Control Theory for Humans: Quantitative Approaches to Modeling and Performance / Edition 1by Richard J. Jagacinski, John M. Flach, John Flach
Pub. Date: 08/01/2002
Publisher: Taylor & Francis
This textbook provides a tutorial introduction to behavioral applications of control theory. Control theory describes the information one should be sensitive to and the pattern of influence that one should exert on a dynamic system in order to achieve a goal. As such, it is applicable to various forms of dynamic behavior. The book primarily deals with manual control (e.g., moving the cursor on a computer screen, lifting an object, hitting a ball, driving a car), both as a substantive area of study and as a useful perspective for approaching control theory. It is the experience of the authors that by imagining themselves as part of a manual control system,
students are better able to learn numerous concepts in this field.
Topics include varieties of control theory, such as classical, optimal, fuzzy, adaptive, and learning control, as well as perception and decision making in dynamic contexts. The authors also discuss implications of control theory for how experiments can be conducted in the behavioral sciences. In each of these areas they have provided brief essays intended to convey key concepts that enable the reader to more easily pursue additional readings. Behavioral scientists teaching control courses will be very interested in this book.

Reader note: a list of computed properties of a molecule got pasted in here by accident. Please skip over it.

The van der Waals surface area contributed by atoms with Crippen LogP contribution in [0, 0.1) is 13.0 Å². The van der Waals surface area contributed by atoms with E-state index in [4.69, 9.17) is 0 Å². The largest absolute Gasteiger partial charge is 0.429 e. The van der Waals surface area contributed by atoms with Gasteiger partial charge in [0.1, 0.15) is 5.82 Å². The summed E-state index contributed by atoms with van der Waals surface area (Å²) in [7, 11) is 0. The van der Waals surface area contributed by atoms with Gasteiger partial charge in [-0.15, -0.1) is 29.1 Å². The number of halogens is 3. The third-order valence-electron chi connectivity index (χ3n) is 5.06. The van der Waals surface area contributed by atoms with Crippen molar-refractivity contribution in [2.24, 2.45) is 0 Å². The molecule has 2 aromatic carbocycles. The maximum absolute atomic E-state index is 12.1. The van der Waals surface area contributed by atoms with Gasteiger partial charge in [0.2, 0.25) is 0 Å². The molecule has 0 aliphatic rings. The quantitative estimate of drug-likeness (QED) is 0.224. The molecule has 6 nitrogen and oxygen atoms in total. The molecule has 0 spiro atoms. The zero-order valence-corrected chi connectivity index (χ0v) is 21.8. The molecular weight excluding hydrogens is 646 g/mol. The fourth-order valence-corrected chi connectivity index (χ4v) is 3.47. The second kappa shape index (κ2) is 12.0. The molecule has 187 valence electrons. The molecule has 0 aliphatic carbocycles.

- Taylor & Francis
- Publication date:
- Edition description:
- New Edition
- Product dimensions:
- 6.90(w) x 9.90(h) x 0.90(d)
Table of Contents
Contents: Preface. Perception/Action: A Systems Approach. Closing the Loop. Information Theory and Fitts' Law. The Step Response: First-Order Lag. Linear Systems: Block Diagrams and Laplace Transforms. The Step Response: Second-Order System. Nonproportional Control. Interactions Between Information and Dynamic Constraints. Order of Control. Tracking. There Must Be 50 Ways to See a Sine Wave. A Qualitative Look at Fourier Analysis. The Frequency Domain: Bode Analysis. The Frequency Domain: Describing the Human Operator. Additional Adaptive Aspects of the Crossover Model. Driving Around in Circles. Continuous Tracking: Optimal Control. Estimating and Predicting the State of a Dynamic System With Lag-Like Calculations. Varieties of Variability. Lifting a Glass of Juice. Sine Wave Tracking Is Predictably Attractive. Going With the Flow: An Optical Basis for the Control of Locomotion. Fuzzy Approaches to Vehicular Control. Learning to Control Difficult Systems: Neural Nets. Some Parallels Between Decision Making and Manual Control. Designing Experiments With Control Theory in Mind. Adaptation and Design. Appendix: Interactive Demonstrations.
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